I was watching ESPN First Take the other day and “embracing the debate” and enjoying a discussion about Ray Lewis and his career. Ray Lewis came under a lot of scrutiny, and still is, about the murder he allegedly was involved in, some deer antler spray (which most hunters use, but I think it smells funny…might be a different spray), and his faith. Ray Lewis’ faith is not what I am talking about today; that may be for another day. However, a statement that came from the mouth of one of the debaters is what we will be discussing in the following paragraphs.
Stephen A. Smith, a sports journalist, was speaking about Lewis and his display of faith and his Christianity. Stephen shared he was a Christian, but not devout. My ears perked up when I heard this because I was confused. What’s the difference? Is there a difference? Should there be a difference? What has caused this differentiation? Is it our fault? Is it my fault (even if I don’t know Stephen A. I still feel responsible in some way)? I know these are a lot of questions, but hopefully I will answer them all here and also make some people feel better about their relationship with Christ.
Before moving forward we need to understand the meaning of devout. The definition given by Merriam-Webster Dictionary is “devoted to a pursuit, belief, or mode of behavior”. This is an interesting definition in regards to the Christian faith. We, as Christians, should always be pursuing our God as He pursues us, our belief is centered on Christ and His teachings, and our mode of behavior is defined by what Christ demonstrated for us in His ministry. If this is the case, then we should all be devout.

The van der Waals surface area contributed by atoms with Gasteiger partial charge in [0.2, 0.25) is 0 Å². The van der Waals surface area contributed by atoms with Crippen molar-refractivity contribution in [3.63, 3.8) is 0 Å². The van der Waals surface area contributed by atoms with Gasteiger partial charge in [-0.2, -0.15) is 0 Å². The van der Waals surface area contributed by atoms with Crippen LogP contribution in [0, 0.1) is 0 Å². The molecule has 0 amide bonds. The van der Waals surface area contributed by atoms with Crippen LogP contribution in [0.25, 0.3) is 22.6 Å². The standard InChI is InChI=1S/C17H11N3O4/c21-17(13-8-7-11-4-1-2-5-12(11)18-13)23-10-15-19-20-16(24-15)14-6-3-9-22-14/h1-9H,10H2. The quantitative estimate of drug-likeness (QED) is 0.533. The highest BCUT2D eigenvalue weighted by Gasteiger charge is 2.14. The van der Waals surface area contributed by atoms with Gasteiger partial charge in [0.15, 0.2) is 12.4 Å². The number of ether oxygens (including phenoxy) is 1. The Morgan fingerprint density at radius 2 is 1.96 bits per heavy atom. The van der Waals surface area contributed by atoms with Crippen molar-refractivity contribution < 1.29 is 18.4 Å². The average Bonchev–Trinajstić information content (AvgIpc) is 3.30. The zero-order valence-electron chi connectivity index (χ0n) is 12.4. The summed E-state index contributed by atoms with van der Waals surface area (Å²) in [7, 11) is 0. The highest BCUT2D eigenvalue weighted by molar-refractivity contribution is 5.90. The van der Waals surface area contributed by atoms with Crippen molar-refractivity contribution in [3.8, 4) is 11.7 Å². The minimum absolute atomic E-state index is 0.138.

Unfortunately, according to Stephen A. and most likely others out there, there is a difference between being a Christian and being a devout Christian. I am submitting that this is not the case. Maybe, to some, there is something that makes someone seem more devout than another. Maybe because someone goes to Church, reads the Bible regularly, and sits in prayer for hours before starting the day, they are more devout? If this is the case, then I am merely a Christian.
I believe Scripture teaches otherwise. James, the brother of Jesus, shares in his book what real religion looks like in chapter 1 verse 27 when he says “Pure and undefiled religion in the sight of our God and Father is this: to visit orphans and widows in their distress, and to keep oneself unstained by the world.” Maybe this is what someone who is devout really looks like?
We need to be reading the word of God, we need to be praying to Him regularly, and we should be actively involved with a fellowship of believers (Heb. 10:25), but that does not make us devout. Being a Christian should make us devout. Living a life of humility, willing to serve, willing to sacrifice, and willing to live for the Glory of God. Nothing more will make us devout. We can know the Gospel and we can go to Church, but unless we live the Gospel and be the church we are missing the point. A devout Christian is one who lives to love the way Christ loved. If we aren’t doing that, then maybe we need to question whether or not we are truly Christian at all. There is no differentiation between devout Christian and Christian, it’s a question of whether you are truly Christian or not. If you are one, then there is no question of devotion, just action and that’s up to you and your walk with Christ.